By Cameron Silsbee 

Begin with prayer

Gather together as a Community in a comfortable setting. Take a moment to sit in silence in the presence of Jesus and each other. Have one person read Matthew 11v6 over the group and then pray to ask the Holy Spirit to lead and guide your time together. 

Read this overview

In the current culture of American Protestantism, a mainly white demographic of the church is rejecting their once-held faith in Jesus. The word “deconstruction” has become ubiquitous for trendy millennials detailing their deconversion as a new conversion over social media. In the lesser-seen corners of this phenomenon of deconstruction are the people who quietly step away from faith in Jesus with a resolution not to return. 

Deconstruction is heralded in public circles as the death knell of Christianity – celebrated as something authentic and noble. For many, though, deconstruction signifies the pain, disappointment, and confusion of friends, family, and people we look up to turning their backs on Jesus. 

While what we term “deconstruction” may be troubling to us in our present cultural moment, it certainly isn’t new. The Scriptures paint portraits of humans, both groups of people and individuals, struggling with faithfulness to God. The Old Testament recounts Israel’s cyclical faithlessness to Yahweh. Jesus’s own friend and disciple, Judas, betrayed him. And Paul, one of the most prolific figures of the New Testament, with his death by execution impending, wrote with relief that he had persevered and remained faithful to Jesus – he did not take it as a given that he would. In his own words, “I have fought the good fight, I have finished the race, I have kept the faith.” 

Talk through the following discussion questions:

As you talk through these questions, we can demonstrate respect and care for each other by listening to one another well. It’s usually best to avoid correcting, “teaching,” or attempting to fix a person’s problems unless they invite the group to respond in any of those ways.

  1. Take a moment to reflect on your life with Jesus, all of the ups and downs that it entails. What was one of the high points of your life with Jesus?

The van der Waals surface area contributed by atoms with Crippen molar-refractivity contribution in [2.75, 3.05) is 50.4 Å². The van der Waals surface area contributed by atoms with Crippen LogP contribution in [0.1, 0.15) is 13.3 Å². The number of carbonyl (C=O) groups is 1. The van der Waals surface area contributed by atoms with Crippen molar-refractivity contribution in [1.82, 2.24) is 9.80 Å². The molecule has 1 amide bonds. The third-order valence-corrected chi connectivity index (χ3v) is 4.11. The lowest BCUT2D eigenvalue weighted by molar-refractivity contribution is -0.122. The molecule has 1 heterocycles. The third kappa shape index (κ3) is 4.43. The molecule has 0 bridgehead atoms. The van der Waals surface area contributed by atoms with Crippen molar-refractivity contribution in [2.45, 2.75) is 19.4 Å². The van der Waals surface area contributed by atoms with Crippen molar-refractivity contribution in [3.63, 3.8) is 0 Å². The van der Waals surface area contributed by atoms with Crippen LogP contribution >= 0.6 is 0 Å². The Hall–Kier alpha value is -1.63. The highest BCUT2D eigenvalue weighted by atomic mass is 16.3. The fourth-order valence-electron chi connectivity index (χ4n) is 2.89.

2. What has been the hardest point or season of your life with Jesus regarding your faith? What were some of the factors and details of what and why you were struggling?
  3. Why are still following Jesus? Who or what was helpful through your struggle? 
  4. What did you learn about yourself and God through your hard point?

Read over this coming week’s Practice:

This week, take time to reflect on Paul’s words in his letter to Timothy. Read 2 Timothy 4v6-8. Once you’ve done that, with pen and paper, or the Notes app on your phone, journal as you reflect on your own life with Jesus. Use the following questions to guide your reflection time:

  • What were some of the dominant emotions you experienced in your hardest point with Jesus? How did those emotions affect your experience of God (e.g. God felt distant, he comforted me, I was afraid of him, etc.)?
  • What has God’s faithfulness looked like to you even as you’ve struggled with faithfulness to him?
  • Think back to specific verses or stories from the Scriptures that have been encouraging or comforting to you. In what situations did they help you through?

Be prepared to share with your group next week about how this Practice went and any insights that would be appropriate to share.

Close in prayer

End in prayer by having one person read the Nicene Creed over the group.

I believe in one God, the Father almighty, maker of heaven and earth, of all things visible and invisible. I believe in one Lord Jesus Christ, the Only Begotten Son of God, born of the Father before all ages.

God from God, Light from Light, true God from true God, begotten, not made, consubstantial with the Father; through him all things were made.

For us and for our salvation he came down from heaven, and by the Holy Spirit was incarnate of the Virgin Mary, and became man.

For our sake he was crucified under Pontius Pilate, he suffered death and was buried, and rose again on the third day in accordance with the Scriptures.

He ascended into heaven and is seated at the right hand of the Father. He will come again in glory to judge the living and the dead and his kingdom will have no end.

I believe in the Holy Spirit, the Lord, the giver of life, who proceeds from the Father [and the Son], who with the Father and the Son is adored and glorified, who has spoken through the prophets.

I believe in one, holy and apostolic Church. I confess one Baptism for the forgiveness of sins and I look forward to the resurrection of the dead and the life of the world to come.